Another thing that endears this holiday tale to me is the story that children across America were so upset at poor Charlie Brown getting nothing but rocks in his treat bag, that they sent actual candy in to the studio for him.
And this perhaps is the best illustration of why these old holiday classics are still so near and dear to our hearts, even 50 years later. They have that magic about them that makes the viewer care: Care about the characters, care about what happens to them. What could be nicer than a story written for entertainment, which had the unintended consequence of making real children across the nation care so much about a stranger that they were willing to share their own goodies with him? That’s not nothing. That’s something really and truly special, and it’s terribly disheartening that we don’t see that kind of thing today. When was the last time we had a good, decent holiday special for kids? Heck, when was the last time we saw a good, decent show for children??
This was cute — when Linus finishes writing his letter to the Great Pumpkin, he comes upon Lucy who is reading a TV Guide that she is on the cover of!
Back to the story, all the kids enjoy an after-trick-or-treating Halloween party at Violet’s house where Lucy has a conniption after accidentally “kissing” Snoopy while bobbing for apples.
Meanwhile, poor Linus and Sally are still sitting in the pumpkin patch, waiting for the Great Pumpkin to bring them presents. At first, Sally is ecstatic to be spending time with Linus, but eventually the novelty begins wearing off. There is a great moment when Snoopy sneaks into the pumpkin patch and Linus, mistaking him for the Great Pumpkin, faints in the excitement.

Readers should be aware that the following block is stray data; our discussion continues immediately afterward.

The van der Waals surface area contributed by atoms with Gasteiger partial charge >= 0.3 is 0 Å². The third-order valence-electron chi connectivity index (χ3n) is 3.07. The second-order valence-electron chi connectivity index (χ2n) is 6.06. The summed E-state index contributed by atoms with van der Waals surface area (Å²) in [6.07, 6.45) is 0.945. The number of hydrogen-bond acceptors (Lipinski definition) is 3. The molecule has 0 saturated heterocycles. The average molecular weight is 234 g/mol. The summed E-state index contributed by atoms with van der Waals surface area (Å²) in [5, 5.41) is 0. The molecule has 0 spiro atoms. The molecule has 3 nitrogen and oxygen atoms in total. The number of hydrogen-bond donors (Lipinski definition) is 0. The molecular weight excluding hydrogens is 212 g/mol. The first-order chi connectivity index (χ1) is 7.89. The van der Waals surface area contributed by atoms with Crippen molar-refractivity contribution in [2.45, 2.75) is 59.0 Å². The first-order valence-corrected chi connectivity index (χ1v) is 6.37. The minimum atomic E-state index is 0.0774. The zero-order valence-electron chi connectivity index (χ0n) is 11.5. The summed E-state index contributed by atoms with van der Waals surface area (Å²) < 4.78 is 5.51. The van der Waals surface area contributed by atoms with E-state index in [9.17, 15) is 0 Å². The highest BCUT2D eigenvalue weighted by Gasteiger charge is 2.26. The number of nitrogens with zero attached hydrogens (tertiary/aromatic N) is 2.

Of course there is no Great Pumpkin, he never shows up, despite Linus freezing alone in the pumpkin patch until 4 in the morning when his big sister finally goes outside to collect him. But despite the no-showing pumpkin, Linus still believes, and the end credits roll over Linus screaming at Charlie Brown about next year.
Linus: “Stupid? What do you mean “stupid”?! Just wait till next year, Charlie Brown, you’ll see! Next year at this same time, I’ll find a pumpkin patch that’s REAL sincere! And I’ll sit in that pumpkin patch until the Great Pumpkin appears!”
ABC acquired the rights to “It’s the Great Pumpkin, Charlie Brown” in 2001, and has been airing it annually ever since. If you’re in a kiddish Halloween mood and missed the first showing on October 19, not to worry — you can catch it again on October 28 at 8:00 PM. Or you watch it anytime right here on YouTube.
“It’s the Great Pumpkin, Charlie Brown” is a fun, colourful delight for children and adults alike. Its appeal is timeless, and to anyone wanting to recapture the comfort and familiarity of pure, unadulterated, childhood nostalgia, go ahead and take a trip down memory lane with Snoopy and the gang. Just be sure to wave hello to Linus in the pumpkin patch.
Happy 50th Birthday! ♥